Lesson 2: Overlapping Spheres
More identifiable objects from the girl who can’t draw a bagel!
I’ve been wanting to learn how to draw for a long while but I’m BRILLIANT at coming up with excuses. For example “I don’t have time in my schedule for a drawing class,” meanwhile I have plenty of time for a class to learn how to oil paint with knives. My diagnosis of narcolepsy with cataplexy brought a medical explanation for why I don’t always have control over my muscles, and the profound realization that my reluctance to commit to drawing was my perceived incompetence at controlling my own limbs.
I experience a phenomenon that I call “morning hands”: when I wake up in the morning, I have no fine motor control in either of my hands. My friends and family have done a great job of pretending this is totally normal, helping me open up something as simple as the quaker oats oatmeal container when I’m fumbling around, without asking any questions. I also experience “morning hands” whenever I’m having intense emotions, ESPECIALLY laughter.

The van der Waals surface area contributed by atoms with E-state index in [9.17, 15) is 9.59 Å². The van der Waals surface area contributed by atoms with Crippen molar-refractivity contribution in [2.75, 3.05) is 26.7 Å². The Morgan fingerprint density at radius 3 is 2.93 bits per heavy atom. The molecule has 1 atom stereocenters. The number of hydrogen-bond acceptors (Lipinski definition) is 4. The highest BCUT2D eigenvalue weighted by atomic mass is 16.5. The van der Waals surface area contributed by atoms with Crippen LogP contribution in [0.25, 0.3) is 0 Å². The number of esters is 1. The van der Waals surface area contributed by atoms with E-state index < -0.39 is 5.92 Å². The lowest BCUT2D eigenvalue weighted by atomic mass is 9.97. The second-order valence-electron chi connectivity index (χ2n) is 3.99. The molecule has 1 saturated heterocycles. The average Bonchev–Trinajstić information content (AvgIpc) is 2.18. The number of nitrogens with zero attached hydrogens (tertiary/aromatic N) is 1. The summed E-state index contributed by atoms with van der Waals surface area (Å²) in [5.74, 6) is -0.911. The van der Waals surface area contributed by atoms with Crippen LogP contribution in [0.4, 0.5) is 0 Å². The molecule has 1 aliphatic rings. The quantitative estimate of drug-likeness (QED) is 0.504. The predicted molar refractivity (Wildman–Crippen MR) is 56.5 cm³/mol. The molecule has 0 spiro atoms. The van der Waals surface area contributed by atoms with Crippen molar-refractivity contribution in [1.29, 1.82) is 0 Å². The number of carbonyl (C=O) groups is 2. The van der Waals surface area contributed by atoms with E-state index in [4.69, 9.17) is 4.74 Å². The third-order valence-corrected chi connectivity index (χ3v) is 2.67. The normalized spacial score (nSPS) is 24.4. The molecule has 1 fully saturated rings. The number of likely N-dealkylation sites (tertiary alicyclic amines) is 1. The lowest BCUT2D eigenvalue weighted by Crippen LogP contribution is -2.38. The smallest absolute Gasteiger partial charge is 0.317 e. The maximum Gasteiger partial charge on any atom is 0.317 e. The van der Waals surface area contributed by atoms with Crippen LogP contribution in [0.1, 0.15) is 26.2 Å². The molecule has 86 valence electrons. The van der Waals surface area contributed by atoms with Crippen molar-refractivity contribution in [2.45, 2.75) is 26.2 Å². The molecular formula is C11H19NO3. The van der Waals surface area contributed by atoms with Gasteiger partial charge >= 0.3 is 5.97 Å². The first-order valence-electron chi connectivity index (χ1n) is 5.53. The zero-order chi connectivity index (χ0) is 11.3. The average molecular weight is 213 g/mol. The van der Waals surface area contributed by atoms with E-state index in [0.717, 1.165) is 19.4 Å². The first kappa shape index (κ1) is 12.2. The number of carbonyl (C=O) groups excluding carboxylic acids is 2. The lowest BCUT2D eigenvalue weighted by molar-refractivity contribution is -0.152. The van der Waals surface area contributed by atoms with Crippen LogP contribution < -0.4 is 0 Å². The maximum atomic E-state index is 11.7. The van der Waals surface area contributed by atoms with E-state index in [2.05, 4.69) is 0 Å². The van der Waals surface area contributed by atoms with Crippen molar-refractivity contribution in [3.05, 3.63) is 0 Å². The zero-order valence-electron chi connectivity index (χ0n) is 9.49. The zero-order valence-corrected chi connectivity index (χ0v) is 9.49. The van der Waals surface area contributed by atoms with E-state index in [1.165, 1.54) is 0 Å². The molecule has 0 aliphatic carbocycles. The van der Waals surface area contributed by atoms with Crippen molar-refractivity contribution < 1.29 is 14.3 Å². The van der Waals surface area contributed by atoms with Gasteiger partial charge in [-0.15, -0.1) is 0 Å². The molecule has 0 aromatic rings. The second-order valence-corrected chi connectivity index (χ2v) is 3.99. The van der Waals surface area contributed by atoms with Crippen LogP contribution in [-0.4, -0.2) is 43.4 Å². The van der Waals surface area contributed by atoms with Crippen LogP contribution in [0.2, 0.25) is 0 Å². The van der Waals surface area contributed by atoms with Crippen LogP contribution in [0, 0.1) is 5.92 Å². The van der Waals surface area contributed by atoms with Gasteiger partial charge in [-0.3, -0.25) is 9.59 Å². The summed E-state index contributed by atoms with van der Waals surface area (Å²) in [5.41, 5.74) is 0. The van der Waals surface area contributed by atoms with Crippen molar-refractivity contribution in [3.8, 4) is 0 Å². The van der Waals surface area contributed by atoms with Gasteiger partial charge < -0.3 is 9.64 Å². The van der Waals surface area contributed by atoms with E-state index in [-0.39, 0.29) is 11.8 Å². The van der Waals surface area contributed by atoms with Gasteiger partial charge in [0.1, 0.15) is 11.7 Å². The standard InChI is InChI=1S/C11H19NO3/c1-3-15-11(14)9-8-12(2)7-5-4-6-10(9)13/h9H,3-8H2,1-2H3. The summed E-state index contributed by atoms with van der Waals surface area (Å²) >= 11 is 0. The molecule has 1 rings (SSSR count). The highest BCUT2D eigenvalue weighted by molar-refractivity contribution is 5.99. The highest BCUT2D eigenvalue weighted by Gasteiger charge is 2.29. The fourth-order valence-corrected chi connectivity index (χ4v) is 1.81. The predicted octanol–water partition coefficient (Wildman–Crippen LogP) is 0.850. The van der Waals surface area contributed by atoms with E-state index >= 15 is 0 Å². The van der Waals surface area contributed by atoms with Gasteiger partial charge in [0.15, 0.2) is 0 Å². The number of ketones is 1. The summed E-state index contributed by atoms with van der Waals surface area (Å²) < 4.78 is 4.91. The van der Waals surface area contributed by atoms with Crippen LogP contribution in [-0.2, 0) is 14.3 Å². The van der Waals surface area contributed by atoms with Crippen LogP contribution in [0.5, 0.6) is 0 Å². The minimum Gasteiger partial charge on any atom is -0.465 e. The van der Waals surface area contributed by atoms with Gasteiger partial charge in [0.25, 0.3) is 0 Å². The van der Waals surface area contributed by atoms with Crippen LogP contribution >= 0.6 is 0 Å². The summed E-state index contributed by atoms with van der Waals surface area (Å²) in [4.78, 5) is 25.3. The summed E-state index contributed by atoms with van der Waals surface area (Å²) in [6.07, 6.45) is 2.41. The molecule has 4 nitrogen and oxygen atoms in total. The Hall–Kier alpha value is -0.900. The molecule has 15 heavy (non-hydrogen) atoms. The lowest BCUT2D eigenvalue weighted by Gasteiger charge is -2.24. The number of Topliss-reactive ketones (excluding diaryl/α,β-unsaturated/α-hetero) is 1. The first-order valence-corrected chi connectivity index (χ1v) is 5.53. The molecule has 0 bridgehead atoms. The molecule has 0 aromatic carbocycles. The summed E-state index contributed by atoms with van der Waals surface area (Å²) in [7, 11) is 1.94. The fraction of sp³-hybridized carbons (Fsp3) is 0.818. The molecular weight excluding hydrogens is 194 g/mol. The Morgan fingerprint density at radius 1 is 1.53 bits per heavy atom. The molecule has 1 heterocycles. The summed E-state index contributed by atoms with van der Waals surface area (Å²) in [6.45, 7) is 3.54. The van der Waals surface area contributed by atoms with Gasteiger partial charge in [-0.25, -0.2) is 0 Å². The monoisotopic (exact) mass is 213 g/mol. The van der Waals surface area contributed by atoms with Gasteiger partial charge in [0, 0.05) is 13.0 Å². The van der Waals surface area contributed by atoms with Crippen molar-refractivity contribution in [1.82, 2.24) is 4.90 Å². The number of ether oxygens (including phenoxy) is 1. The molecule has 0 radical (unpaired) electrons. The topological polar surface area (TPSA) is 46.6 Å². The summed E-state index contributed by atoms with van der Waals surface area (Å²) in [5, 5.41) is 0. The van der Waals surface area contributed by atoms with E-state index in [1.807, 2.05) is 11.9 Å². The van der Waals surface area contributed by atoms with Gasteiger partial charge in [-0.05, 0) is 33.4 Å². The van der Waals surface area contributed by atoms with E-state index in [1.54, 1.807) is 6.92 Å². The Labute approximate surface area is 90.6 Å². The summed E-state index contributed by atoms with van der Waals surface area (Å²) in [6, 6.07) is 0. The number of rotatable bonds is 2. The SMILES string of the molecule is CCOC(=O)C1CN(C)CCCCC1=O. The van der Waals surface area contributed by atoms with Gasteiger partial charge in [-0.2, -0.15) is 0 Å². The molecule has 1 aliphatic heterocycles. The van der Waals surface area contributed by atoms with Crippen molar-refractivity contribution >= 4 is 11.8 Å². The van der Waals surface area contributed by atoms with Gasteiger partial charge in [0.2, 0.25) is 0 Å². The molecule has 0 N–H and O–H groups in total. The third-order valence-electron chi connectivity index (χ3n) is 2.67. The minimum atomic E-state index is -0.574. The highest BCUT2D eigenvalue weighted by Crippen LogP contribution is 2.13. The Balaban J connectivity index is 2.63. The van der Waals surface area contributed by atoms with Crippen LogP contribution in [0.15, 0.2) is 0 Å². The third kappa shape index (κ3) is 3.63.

You know that feeling when you hit your funny bone and it hurts like hell and your arm gets weak and tingly? Morning hands is kind of like that semi-uncomfortable numb, tingling sensation combined with an overwhelming weakness that I only hear other people describe after they’ve been at a climbing gym for 5 hours. Except it happens probably 5 out of 7 mornings a week, and then multiple times throughout the day.
So it turns out that my elaborate excuses to avoid drawing stemmed from embarrassment and the subconscious fear that I can’t control my hands and I should be doing “better” than whatever it is I’m doing because all the doctors say I’m the picture of health. As soon as I learned that “morning hands” were cataplectic episodes and not laziness / impulsiveness / immaturity / whatever-other-reason-people-stupidly-think-that-a-person-would-complain-about-spontaneously-losing-muscle-strength, I was cut free from the unrealistic standards I was holding myself to and – almost immediately – bought a drawing book.
I DO wish that it hadn’t taken “permission” via the diagnosis to draw with weak, shaky hands, but that’s for another day.